Mental Health Awareness Month at WITS

Erin ToaleBooks, Inside WITS

text in front of abstract shapes in WITS brand colors

May is Mental Health Awareness Month. At WITS, we strive to provide students with the resources they need to take good care of their mental health. We know our teachers work hard to foster social and emotional skills in their classrooms. We aspire to increase awareness and discussion of issues relating to mental health, which in turn will reduce the stigma around seeking treatment. Learning for Justice has put together a great guide for supporting students including “recommend practices that can be used at the district, school or classroom level.” Below is a list of WITS-staff-selected books intended to facilitate discourse around mental wellness with youth in our classrooms and communities.

Illustrations from Sad Book by Michael Ronsen
Book Suggestions

Community Manager Annie Kennedy and Program Coordinator Sara Martinez both recommend The Rabbit Listened by Cori Doerrfeld. Sara writes: “It’s a sweet book about a young child who is dealing with their emotions and learning how to process them.” This 2020 WITS Talk features a read aloud of The Rabbit Listened by Michele Lansing, MA, MS Ed., LCSW: a therapist, consultant, and Director of Clinical Operations for the Juvenile Protective Association. Following the read-aloud, Michele provides these four tips to help support children during difficult times:

  1. Ask how the child is feeling.
  2. Let them know whatever they are feeling is okay.
  3. Sit with them in their feelings and let them know they are not alone.
  4. Help them put words to their feelings.

Annie also loves Guts by Raina Telgemeier, a story about facing one’s fears. Please enjoy the video trailer for Guts below:

Program Coordinator Delaney Earley’s selection is I Am Peace: A Book of Mindfulness by Susan Verde. Delaney writes “I love this book for its beautiful and calming illustrations, and the message it conveys about the importance of connecting with ourselves and others through mindfulness and empathy.”

Ellen Werner, Program Director, loves The Heart and the Bottle by Oliver Jeffers. “The Heart and the Bottle is a just-abstract-enough story about a girl who experiences loss. She puts her heart in a bottle to protect herself from feeling grief and sadness. Gorgeous illustrations.” Ellen also recommends Thunder Cake by Patricia Polacco, which is about a family turning a storm into a celebration.

Marketing Director Kellie Romany suggests Missing Mommy: A Book About Bereavement by Rebecca Cobb. WITS Curriculum Manager Laurie Brooks reads the book aloud in this video. The death of a parent is a subject rarely addressed in kids lit. This is one of the few books that discusses grief and bereavement for young children. Accessible and tender, this story gives young children a voice and shows how to hold the memory of a loved one close. A few touching quotes from the book: “Some time ago we said good-bye to Mommy… I am worried that she left because I was naughty sometimes… The other children have THEIR moms. It’s not fair.” Kellie writes, “Laurie’s intro in this video is authentic and beautiful and gives me all the feels.”

Kristen Strobbe, Chief Program Officer, endorses Far From the Tree by Robin Benway. She states, “It’s about three biological siblings who meet and work to build relationships with each other for the first time as teenagers. Two have been adopted and one sibling is in foster care. The characters are sorting out some big, teenage feelings throughout the book. It is critical for teenage readers to see those feelings (and the experiences that cause them) play out in fictional text. There’s also really great representation and normalization of therapy for young people in the book.”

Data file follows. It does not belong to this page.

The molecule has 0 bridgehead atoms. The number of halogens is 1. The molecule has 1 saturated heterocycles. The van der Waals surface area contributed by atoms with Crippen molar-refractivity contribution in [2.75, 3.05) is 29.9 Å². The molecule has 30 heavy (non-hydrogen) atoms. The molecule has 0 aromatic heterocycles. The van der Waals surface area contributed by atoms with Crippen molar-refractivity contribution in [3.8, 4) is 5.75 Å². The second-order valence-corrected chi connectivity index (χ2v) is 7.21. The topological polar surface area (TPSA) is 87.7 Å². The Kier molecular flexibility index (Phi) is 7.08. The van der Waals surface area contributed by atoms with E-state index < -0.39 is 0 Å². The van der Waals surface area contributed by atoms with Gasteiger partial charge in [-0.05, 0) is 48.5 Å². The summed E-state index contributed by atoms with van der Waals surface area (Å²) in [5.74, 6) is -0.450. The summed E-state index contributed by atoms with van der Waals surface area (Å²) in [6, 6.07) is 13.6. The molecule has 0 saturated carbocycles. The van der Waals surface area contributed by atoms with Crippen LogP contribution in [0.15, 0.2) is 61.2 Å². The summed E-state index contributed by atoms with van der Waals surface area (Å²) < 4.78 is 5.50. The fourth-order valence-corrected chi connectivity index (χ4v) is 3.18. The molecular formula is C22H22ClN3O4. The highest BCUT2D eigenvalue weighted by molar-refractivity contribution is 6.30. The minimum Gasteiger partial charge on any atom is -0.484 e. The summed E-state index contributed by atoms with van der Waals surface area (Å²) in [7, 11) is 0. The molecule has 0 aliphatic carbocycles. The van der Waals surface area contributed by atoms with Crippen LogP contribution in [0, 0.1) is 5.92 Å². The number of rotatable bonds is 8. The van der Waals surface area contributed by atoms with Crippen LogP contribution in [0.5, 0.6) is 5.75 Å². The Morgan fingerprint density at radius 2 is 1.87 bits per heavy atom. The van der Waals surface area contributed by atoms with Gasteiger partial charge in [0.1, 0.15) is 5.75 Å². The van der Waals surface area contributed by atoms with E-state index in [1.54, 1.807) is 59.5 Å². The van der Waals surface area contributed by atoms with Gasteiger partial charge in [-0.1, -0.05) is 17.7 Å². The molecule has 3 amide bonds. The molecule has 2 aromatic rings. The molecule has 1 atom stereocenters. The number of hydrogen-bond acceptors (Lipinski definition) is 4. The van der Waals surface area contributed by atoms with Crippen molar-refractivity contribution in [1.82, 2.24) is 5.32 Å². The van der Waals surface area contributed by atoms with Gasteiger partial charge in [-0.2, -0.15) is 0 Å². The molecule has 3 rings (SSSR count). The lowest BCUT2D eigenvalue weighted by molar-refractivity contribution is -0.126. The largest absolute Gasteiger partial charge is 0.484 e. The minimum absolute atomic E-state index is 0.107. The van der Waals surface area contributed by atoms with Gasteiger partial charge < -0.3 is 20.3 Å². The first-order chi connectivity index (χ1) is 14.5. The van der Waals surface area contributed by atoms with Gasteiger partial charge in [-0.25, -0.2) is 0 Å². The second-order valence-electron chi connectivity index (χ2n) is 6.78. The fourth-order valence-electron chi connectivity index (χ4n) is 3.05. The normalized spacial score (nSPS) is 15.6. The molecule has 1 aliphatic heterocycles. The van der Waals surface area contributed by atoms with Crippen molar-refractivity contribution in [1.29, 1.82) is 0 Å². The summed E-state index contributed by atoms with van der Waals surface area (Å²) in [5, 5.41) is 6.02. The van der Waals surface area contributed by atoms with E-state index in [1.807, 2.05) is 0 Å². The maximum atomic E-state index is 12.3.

My pick (I’m Marketing Coordinator Erin Toale) is Why Do We Cry? Written by Fran Pintadera and illustrated by Ana Sender. The illustrations are stunning and the book explores all of the reasons people cry while reassuring the reader that tears are a healthy emotional response. “We cry because sometimes, we don’t understand the world. Our tears go in search of the answers we need… We cry because pain hurts. Sometimes it’s on the inside, deep, deep down. Tears are the best medicine.”

Books about Big Feelings

Finally, Curriculum Manager Laurie Brooks shares her selection of books that discuss big emotions:

  • The Boy with Big, Big Feelings by Britney Winn Lee: “A beautiful book about a child who feels these big emotions all the time and even takes on other people’s emotions.  It is the only book I’ve found that depicts ‘big’ feelings as a gift, as the boy holds onto all the beautiful emotions and thoughts and images for hours. He does feel different and alone until he sees a little girl just like him with her big emotions. Together, they see everyone feels them.” Her favorite quotes are: “what good is this big giant heart?” and “My mom was crying & upset… that made me sad.”
  • On Monday When It Rained by Cherryl Kachenmeister: “This simple photo book goes through one week in a boy’s life, picking one feeling a day to focus on. The photos are in black and white and feature the same little boy on the cover for each emotion.”
  • Sad Book by Michael Ronsen: “This is a wonderful picture books about depression and grief. Such a tear jerker!”
  • In My Heart by Jo Witek: “The book’s heart concept is perfectly represented by the cut-out heart, which decreases in size as the book moves on. It is fun, beautiful, and a great teaching tool. The book explains emotions in a simple and yet profound way. It helps children understand the variety of emotions we feel, and think about how they might manifest physically.”
Illustrations from In My Heart by Jo Witek